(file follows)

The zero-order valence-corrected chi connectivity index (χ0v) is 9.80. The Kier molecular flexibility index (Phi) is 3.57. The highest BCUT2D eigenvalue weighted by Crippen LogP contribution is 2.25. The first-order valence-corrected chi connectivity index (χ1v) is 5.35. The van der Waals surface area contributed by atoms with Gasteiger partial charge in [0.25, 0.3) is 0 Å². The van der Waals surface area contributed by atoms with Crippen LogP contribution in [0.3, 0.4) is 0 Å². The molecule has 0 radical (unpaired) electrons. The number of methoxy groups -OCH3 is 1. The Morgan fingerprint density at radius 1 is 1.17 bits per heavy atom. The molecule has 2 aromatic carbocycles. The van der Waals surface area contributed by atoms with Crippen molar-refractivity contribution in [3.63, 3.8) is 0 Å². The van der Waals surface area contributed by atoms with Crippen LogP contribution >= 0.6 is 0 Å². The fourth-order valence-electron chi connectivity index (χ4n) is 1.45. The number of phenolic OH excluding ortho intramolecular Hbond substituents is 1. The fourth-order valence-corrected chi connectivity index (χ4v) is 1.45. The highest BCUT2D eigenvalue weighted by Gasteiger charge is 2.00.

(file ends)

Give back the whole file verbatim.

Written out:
The zero-order valence-corrected chi connectivity index (χ0v) is 9.80. The Kier molecular flexibility index (Phi) is 3.57. The highest BCUT2D eigenvalue weighted by Crippen LogP contribution is 2.25. The first-order valence-corrected chi connectivity index (χ1v) is 5.35. The van der Waals surface area contributed by atoms with Gasteiger partial charge in [0.25, 0.3) is 0 Å². The van der Waals surface area contributed by atoms with Crippen LogP contribution in [0.3, 0.4) is 0 Å². The molecule has 0 radical (unpaired) electrons. The number of methoxy groups -OCH3 is 1. The Morgan fingerprint density at radius 1 is 1.17 bits per heavy atom. The molecule has 2 aromatic carbocycles. The van der Waals surface area contributed by atoms with Crippen molar-refractivity contribution in [3.63, 3.8) is 0 Å². The van der Waals surface area contributed by atoms with Crippen LogP contribution >= 0.6 is 0 Å². The fourth-order valence-electron chi connectivity index (χ4n) is 1.45. The number of phenolic OH excluding ortho intramolecular Hbond substituents is 1. The fourth-order valence-corrected chi connectivity index (χ4v) is 1.45. The highest BCUT2D eigenvalue weighted by Gasteiger charge is 2.00.